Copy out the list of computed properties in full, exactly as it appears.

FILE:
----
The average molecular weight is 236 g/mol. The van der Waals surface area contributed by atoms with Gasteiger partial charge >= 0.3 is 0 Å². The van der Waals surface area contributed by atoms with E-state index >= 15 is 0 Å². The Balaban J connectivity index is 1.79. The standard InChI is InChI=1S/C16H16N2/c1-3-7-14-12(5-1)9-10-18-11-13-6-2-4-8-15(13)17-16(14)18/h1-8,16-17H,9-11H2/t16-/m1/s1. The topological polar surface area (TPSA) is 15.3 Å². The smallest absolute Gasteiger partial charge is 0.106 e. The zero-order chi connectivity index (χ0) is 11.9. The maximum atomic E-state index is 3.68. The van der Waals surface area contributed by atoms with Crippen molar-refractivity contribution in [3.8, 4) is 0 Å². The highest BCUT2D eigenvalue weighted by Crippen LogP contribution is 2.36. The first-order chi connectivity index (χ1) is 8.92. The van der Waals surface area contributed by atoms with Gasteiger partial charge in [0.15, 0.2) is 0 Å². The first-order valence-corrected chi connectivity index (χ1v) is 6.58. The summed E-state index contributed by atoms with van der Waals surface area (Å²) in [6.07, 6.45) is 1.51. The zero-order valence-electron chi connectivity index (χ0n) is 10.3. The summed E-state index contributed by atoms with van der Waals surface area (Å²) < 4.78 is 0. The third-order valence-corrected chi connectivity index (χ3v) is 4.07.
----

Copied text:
The average molecular weight is 236 g/mol. The van der Waals surface area contributed by atoms with Gasteiger partial charge >= 0.3 is 0 Å². The van der Waals surface area contributed by atoms with E-state index >= 15 is 0 Å². The Balaban J connectivity index is 1.79. The standard InChI is InChI=1S/C16H16N2/c1-3-7-14-12(5-1)9-10-18-11-13-6-2-4-8-15(13)17-16(14)18/h1-8,16-17H,9-11H2/t16-/m1/s1. The topological polar surface area (TPSA) is 15.3 Å². The smallest absolute Gasteiger partial charge is 0.106 e. The zero-order chi connectivity index (χ0) is 11.9. The maximum atomic E-state index is 3.68. The van der Waals surface area contributed by atoms with Crippen molar-refractivity contribution in [3.8, 4) is 0 Å². The highest BCUT2D eigenvalue weighted by Crippen LogP contribution is 2.36. The first-order chi connectivity index (χ1) is 8.92. The van der Waals surface area contributed by atoms with Gasteiger partial charge in [0.15, 0.2) is 0 Å². The first-order valence-corrected chi connectivity index (χ1v) is 6.58. The summed E-state index contributed by atoms with van der Waals surface area (Å²) in [6.07, 6.45) is 1.51. The zero-order valence-electron chi connectivity index (χ0n) is 10.3. The summed E-state index contributed by atoms with van der Waals surface area (Å²) < 4.78 is 0. The third-order valence-corrected chi connectivity index (χ3v) is 4.07.